WebAssembly is one of the biggest revolutions coming to the web, although it is neither Web nor Assembly. WebAssembly, also known as Wasm, is a fast, efficient, safe and low-level bytecode for the Web.
This means that, on one hand, it isn’t an assembly language but bytecode instead. Although both of them are similar in the sense that they are not high-level languages, they are easily understandable, which is something that does not happen with machine code. Thus, they can be classified into an intermediate language category between high-level languages and machine code. The main difference between assembly language and bytecode is that, the first one is created for CPUs while the second is created for virtual machines. That is, one is targeting hardware whereas the other is targeting software.
There is indeed a bytecode textual version, which is named WebAssembly Text Format (or just Wat!).
Additionally, although it’s usually said that Wasm is for the Web, the truth is that it’s not just for the web, because it can be also used for desktop applications, serverless or, even, Crypto and Smart Contracts.
WebAssembly was designed to have a binary file format that is easy to download and to compile to machine code. It also allows the code to be compiled at the same time that it is being downloaded. This feature is called Streaming Compilation.
The following way to load a Wasm module suggested by Das Surma will allow you to use Streaming Compilation robustly. It will work even if the Content-Type is not correctly set to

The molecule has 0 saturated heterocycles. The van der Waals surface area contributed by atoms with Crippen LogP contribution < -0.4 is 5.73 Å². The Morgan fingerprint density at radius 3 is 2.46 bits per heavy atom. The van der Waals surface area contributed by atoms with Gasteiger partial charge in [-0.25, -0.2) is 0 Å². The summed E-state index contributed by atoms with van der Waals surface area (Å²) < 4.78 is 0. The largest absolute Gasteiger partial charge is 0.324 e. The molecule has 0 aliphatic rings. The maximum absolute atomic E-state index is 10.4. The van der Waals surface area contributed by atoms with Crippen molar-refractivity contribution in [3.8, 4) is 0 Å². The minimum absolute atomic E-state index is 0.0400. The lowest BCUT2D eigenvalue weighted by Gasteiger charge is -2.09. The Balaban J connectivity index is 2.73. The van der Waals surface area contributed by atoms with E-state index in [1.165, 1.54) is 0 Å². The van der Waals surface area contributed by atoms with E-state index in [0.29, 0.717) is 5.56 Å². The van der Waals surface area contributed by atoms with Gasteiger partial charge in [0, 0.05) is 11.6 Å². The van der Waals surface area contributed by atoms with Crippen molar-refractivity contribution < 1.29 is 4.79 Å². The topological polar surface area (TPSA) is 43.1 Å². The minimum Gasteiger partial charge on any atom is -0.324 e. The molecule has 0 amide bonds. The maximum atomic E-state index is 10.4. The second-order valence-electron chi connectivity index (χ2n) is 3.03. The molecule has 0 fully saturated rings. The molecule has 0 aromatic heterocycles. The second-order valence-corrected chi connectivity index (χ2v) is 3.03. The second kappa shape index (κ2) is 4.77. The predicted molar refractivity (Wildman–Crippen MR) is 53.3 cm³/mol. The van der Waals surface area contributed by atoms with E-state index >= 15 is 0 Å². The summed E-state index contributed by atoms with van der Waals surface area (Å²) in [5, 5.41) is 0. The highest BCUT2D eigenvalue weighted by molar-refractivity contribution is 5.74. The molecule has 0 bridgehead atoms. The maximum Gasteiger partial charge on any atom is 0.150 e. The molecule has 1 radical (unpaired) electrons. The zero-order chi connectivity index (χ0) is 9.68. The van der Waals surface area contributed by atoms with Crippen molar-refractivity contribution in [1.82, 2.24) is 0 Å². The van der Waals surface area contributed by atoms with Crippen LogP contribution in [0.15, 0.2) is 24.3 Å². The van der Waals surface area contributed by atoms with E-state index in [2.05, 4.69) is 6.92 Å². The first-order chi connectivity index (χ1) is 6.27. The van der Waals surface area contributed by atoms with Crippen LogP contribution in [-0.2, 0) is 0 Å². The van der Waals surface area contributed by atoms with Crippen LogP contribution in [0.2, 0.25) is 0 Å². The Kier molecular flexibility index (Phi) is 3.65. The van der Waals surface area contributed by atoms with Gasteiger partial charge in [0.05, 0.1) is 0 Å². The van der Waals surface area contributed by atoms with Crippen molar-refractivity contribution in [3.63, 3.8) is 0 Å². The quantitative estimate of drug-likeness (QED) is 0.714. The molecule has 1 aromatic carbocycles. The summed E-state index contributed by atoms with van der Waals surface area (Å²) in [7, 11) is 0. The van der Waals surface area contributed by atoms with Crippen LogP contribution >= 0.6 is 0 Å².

application/was (Firefox will normally fail, for instance) or even, if you are using Safari (which does not support
What were the main goals for Wasm design? To be codified in a binary code (very efficient, from the size and loading time point of view), to be executed at native speeds and, also, to take advantage of the common hardware capabilities available in different platforms.
In order to achieve these goals, the authors of Wasm had to build something new (using asm.js as the starting point) instead of using LLVM, Java or .Net bytecode. There fore, they developed a new binary instruction designed to be a portable target for compilation of high level languages like C, C++ or Rust.
“Wat” should I do if I want to program WebAssembly?
This is a block comment.
(func $add (param $p1 i32) (param $p2 i32) (result i32)
local.get $p1 ;; Push parameter $p1 onto the stack
local.get $p2 ;; Push parameter $p2 onto the stack
i32.add ;; Pop two values off the stack and push their sum
;; The top of the stack is the return value
(export "add" (func $add))
Applying the different filters we obtain images like these:
In order to use the project, just clone it from Github, and then install AssemblyScript dependency and compile index.ts AssemblyScript file with the following instructions:
- i32: 32-bit integer
- i64: 64-bit integer
- f32: 32-bit float
- f64: 64-bit float
Obviously, that means that we can’t pass the image as an argument of the call. In order to be able to use a picture’s information from Wasm, first, it should be stored in a shared area of the memory that it will be created using the WebAssembly.Memory class. This shared memory object is used as an argument of the Wasm instantiating function as you can see in the following code:
Before calling a Wasm filter, the picture data in the canvas is retrieved and copied into the shared memory. After that, the Wasm filter is called, then the result is read and stored in imageData. Finally, we send imageData to canvas context, redrawing the images.
As you can see, the AssemblyScript code is extremely similar, but with types and working at a lower level, and this is what allows developers to leverage all the Wasm potential. So, now, it’s your turn to start playing with AssemblyScript and grow your confidence on Wasm technology, which is meant to become more and more important in web development in the coming years!